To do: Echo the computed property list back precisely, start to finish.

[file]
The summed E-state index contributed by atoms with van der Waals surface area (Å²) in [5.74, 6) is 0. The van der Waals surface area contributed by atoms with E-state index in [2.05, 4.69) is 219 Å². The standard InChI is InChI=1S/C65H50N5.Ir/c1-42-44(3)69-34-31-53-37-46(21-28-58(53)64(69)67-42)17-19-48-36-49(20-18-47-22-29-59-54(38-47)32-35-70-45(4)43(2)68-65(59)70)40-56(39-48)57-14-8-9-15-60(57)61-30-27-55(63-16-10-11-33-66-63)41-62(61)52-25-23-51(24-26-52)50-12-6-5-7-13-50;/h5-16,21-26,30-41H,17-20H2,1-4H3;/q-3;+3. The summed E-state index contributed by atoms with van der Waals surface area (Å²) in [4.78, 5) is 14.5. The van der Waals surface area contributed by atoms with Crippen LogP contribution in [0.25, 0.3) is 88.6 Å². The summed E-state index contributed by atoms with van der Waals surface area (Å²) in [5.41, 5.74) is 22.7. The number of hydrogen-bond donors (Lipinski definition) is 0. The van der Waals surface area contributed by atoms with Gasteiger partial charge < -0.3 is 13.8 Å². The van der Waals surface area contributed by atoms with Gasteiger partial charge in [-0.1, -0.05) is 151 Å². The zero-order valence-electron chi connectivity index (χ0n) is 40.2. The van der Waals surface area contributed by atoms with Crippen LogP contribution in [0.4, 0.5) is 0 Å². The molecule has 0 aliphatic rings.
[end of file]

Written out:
The summed E-state index contributed by atoms with van der Waals surface area (Å²) in [5.74, 6) is 0. The van der Waals surface area contributed by atoms with E-state index in [2.05, 4.69) is 219 Å². The standard InChI is InChI=1S/C65H50N5.Ir/c1-42-44(3)69-34-31-53-37-46(21-28-58(53)64(69)67-42)17-19-48-36-49(20-18-47-22-29-59-54(38-47)32-35-70-45(4)43(2)68-65(59)70)40-56(39-48)57-14-8-9-15-60(57)61-30-27-55(63-16-10-11-33-66-63)41-62(61)52-25-23-51(24-26-52)50-12-6-5-7-13-50;/h5-16,21-26,30-41H,17-20H2,1-4H3;/q-3;+3. The summed E-state index contributed by atoms with van der Waals surface area (Å²) in [4.78, 5) is 14.5. The van der Waals surface area contributed by atoms with Crippen LogP contribution in [0.25, 0.3) is 88.6 Å². The summed E-state index contributed by atoms with van der Waals surface area (Å²) in [5.41, 5.74) is 22.7. The number of hydrogen-bond donors (Lipinski definition) is 0. The van der Waals surface area contributed by atoms with Gasteiger partial charge < -0.3 is 13.8 Å². The van der Waals surface area contributed by atoms with Gasteiger partial charge in [-0.1, -0.05) is 151 Å². The zero-order valence-electron chi connectivity index (χ0n) is 40.2. The van der Waals surface area contributed by atoms with Crippen LogP contribution in [0.4, 0.5) is 0 Å². The molecule has 0 aliphatic rings.